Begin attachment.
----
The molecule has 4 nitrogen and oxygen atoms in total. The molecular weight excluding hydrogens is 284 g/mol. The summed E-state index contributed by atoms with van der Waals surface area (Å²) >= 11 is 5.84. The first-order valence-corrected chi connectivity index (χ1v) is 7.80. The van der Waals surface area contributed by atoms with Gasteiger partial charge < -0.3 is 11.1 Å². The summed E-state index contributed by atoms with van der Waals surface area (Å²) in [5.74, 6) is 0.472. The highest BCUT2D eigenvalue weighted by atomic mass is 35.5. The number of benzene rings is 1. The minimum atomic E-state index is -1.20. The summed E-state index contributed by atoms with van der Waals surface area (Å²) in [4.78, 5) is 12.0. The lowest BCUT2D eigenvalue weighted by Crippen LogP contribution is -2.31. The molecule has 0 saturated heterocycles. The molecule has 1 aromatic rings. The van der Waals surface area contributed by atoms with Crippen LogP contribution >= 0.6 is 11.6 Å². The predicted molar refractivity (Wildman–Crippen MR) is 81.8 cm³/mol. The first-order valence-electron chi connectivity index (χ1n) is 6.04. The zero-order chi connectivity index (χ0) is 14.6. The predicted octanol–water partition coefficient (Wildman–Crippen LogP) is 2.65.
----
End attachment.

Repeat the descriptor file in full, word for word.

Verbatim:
The molecule has 4 nitrogen and oxygen atoms in total. The molecular weight excluding hydrogens is 284 g/mol. The summed E-state index contributed by atoms with van der Waals surface area (Å²) >= 11 is 5.84. The first-order valence-corrected chi connectivity index (χ1v) is 7.80. The van der Waals surface area contributed by atoms with Gasteiger partial charge < -0.3 is 11.1 Å². The summed E-state index contributed by atoms with van der Waals surface area (Å²) in [5.74, 6) is 0.472. The highest BCUT2D eigenvalue weighted by atomic mass is 35.5. The number of benzene rings is 1. The minimum atomic E-state index is -1.20. The summed E-state index contributed by atoms with van der Waals surface area (Å²) in [4.78, 5) is 12.0. The lowest BCUT2D eigenvalue weighted by Crippen LogP contribution is -2.31. The molecule has 0 saturated heterocycles. The molecule has 1 aromatic rings. The van der Waals surface area contributed by atoms with Crippen LogP contribution >= 0.6 is 11.6 Å². The predicted molar refractivity (Wildman–Crippen MR) is 81.8 cm³/mol. The first-order valence-electron chi connectivity index (χ1n) is 6.04. The zero-order chi connectivity index (χ0) is 14.6. The predicted octanol–water partition coefficient (Wildman–Crippen LogP) is 2.65.